14 Songs in 14 Days: Day 14, Morten Lauridsen (or, the Final Two Albums that Helped Me Survive Grad School)

Recap: I was challenged by one of my friends in EMU Choir to participate in one of those “14 Songs in 14 Days” kind of things, where you list or discuss 14 pieces of music that have had a profound impact on your life! Seeing as to how I have an abundance of time on my hands that I’m using only semi-usefully to this point in the quarantine/isolation, I figured why not step up my game a bit and use this challenge as the theme of a blog post series. For the entire series, click here.

And so we’ve reached Day 14 of the 14 Songs in 14 Days challenge. Not to worry—it’s not over yet! As I haven’t been following the rules (oh wait, there weren’t really any rules!) SO far like posting my list to Facebook like the folks that challenged me to do this thing…limiting myself to 14 songs…posting for 14 days (oops, missed a few there!) Based on my count of things/events left just from my quick idea dump in my journal, I probably have another 6–7 posts left in this series. No promises that I’ll keep posting every day, but I’ll do the best I can. The end of the semester approacheth, after all…

At any rate, if we learned nothing else from this exercise—music is clearly of the utmost importance to me.

This evening’s music is drawn from the more challenging choral works from Morten Lauridsen—a composer who is known as the most-performed American choral composer. EMU was supposed to be hosting Lauridsen for our annual Composer-in-Residence/Invitational Choral Festival this month, and we’ve been singing a few of his better known compositions through the year like “Sure on this Shining Night” and “O Magnum Mysterium.”

My love of Lauridsen’s music, like several others from this series, goes back to the UTM choral program days, when we sang “O Magnum,” “Dirait-on” and maybe a couple others during that time. I loved Lauridsen’s compositional language (though I wouldn’t have phrased it so elegantly back in the day): florid, passionate, fiery, powerful. So many exceptional, skillfully written works from Lauridsen. My brother-in-law (also a choral music nerd) had an album of several of Lauridsen’s songs recorded by Nordic Chamber Choir. I’m sad to not have been able to meet him this month; he’s not exactly young, and I’m not sure if I’ll ever have the chance to do so now.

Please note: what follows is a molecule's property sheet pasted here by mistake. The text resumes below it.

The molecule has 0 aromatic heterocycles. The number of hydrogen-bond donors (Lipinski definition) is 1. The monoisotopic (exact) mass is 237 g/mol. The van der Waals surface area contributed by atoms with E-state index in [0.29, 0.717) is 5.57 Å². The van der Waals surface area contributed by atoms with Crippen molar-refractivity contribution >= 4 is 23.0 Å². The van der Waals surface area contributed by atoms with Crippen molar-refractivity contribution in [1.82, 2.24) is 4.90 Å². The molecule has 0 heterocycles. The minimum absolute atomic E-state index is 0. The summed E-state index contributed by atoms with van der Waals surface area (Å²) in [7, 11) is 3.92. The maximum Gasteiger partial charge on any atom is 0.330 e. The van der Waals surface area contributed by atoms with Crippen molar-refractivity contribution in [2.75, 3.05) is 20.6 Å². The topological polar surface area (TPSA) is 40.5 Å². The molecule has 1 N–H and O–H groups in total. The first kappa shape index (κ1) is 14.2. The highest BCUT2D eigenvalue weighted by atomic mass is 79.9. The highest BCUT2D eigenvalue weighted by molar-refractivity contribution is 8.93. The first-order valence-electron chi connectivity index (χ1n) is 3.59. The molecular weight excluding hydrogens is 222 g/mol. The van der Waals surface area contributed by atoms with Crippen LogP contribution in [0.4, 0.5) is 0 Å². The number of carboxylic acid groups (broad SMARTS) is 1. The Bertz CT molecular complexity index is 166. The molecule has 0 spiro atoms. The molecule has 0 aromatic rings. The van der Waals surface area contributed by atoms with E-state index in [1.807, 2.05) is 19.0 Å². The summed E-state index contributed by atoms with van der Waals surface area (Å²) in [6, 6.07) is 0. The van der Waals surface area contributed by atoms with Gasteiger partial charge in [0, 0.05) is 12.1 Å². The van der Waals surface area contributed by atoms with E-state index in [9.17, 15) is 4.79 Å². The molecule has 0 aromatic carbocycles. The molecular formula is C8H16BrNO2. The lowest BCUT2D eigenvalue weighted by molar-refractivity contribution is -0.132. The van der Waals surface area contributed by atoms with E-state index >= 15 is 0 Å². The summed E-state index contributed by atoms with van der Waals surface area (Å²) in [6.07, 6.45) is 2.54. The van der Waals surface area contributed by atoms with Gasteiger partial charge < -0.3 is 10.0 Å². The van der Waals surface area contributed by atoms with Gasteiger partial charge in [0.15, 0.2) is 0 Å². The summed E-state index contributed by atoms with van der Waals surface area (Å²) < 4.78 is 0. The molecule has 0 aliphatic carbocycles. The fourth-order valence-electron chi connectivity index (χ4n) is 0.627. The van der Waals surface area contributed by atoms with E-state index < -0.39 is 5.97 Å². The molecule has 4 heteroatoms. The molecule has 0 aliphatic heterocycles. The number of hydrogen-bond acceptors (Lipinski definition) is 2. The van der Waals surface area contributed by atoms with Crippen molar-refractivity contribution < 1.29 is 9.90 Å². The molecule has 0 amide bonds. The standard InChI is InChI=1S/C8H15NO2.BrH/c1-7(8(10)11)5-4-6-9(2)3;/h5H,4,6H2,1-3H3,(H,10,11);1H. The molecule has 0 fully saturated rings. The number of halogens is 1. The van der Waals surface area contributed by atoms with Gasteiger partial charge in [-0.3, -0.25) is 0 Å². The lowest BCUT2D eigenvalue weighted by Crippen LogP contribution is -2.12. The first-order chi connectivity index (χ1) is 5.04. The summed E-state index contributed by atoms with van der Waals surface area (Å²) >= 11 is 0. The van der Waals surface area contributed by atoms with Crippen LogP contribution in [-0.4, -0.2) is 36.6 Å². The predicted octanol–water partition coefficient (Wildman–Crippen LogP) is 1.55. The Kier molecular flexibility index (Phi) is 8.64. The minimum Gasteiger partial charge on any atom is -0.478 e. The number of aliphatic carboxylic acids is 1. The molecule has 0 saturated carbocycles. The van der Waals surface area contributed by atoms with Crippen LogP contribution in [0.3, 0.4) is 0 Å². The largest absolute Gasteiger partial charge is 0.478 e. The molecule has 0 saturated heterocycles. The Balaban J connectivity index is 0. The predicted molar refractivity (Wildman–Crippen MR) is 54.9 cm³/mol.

Following undergrad, I put on my Amazon wishlist a couple of CDs of Lauridsen’s major works recorded by the professional English choir Polyphony, under the direction of Stephen Layton. I think I got both of them for Christmas soon into grad school (I remember getting one for certain from Karen’s mom!), but for some reason didn’t commit to listening to them right away. [It sometimes can be a commitment to really dig into a new album, especially when expectations are high and you know you’ll really want to listen closely.] Then at some point after the two CDs mostly lived in my Toyota Tacoma’s center console for a while (possibly years…) I finally got them out and listen to both. I was subsequently blown away. I knew Lauridsen from his stand-alone pieces like those listed above, and “O Nata Lux” that I had sung with the KCC sextet mentioned yesterday (and that piece is from a larger set, but I didn’t know it). But I didn’t know the full depth of genius in Lauridsen’s writing until I listened to his major works, Lux Aeterna and Mid-Winter Songs. The EMU Choir was supposed to be learning Lux Aeterna for a concert at Orchestra Hall with Lauridsen at the keyboard, I believe was the idea. The idea of missing that experience still has me a bit messed up, so I’m not giving you the YouTube video embeds for that one…you’re on your own.

Instead….

It’s getting to be a little late for the Mid-Winter Songs now that it’s early spring 2020, but if you can stomach being seasonally inappropriate for a bit, give this ~20 minute work a listen. Unfortunately, it seems that album by Polyphony isn’t available online that I could find (and their version is with orchestra—really, far more powerful), but the piano-accompanied version still gives you a taste.

The way Lauridsen brings this work to a conclusion here by coming aural full-circle to much of the same/mimicked material from the first movement never fails to stop my in my tracks. Ughhhhhh I love it so much……

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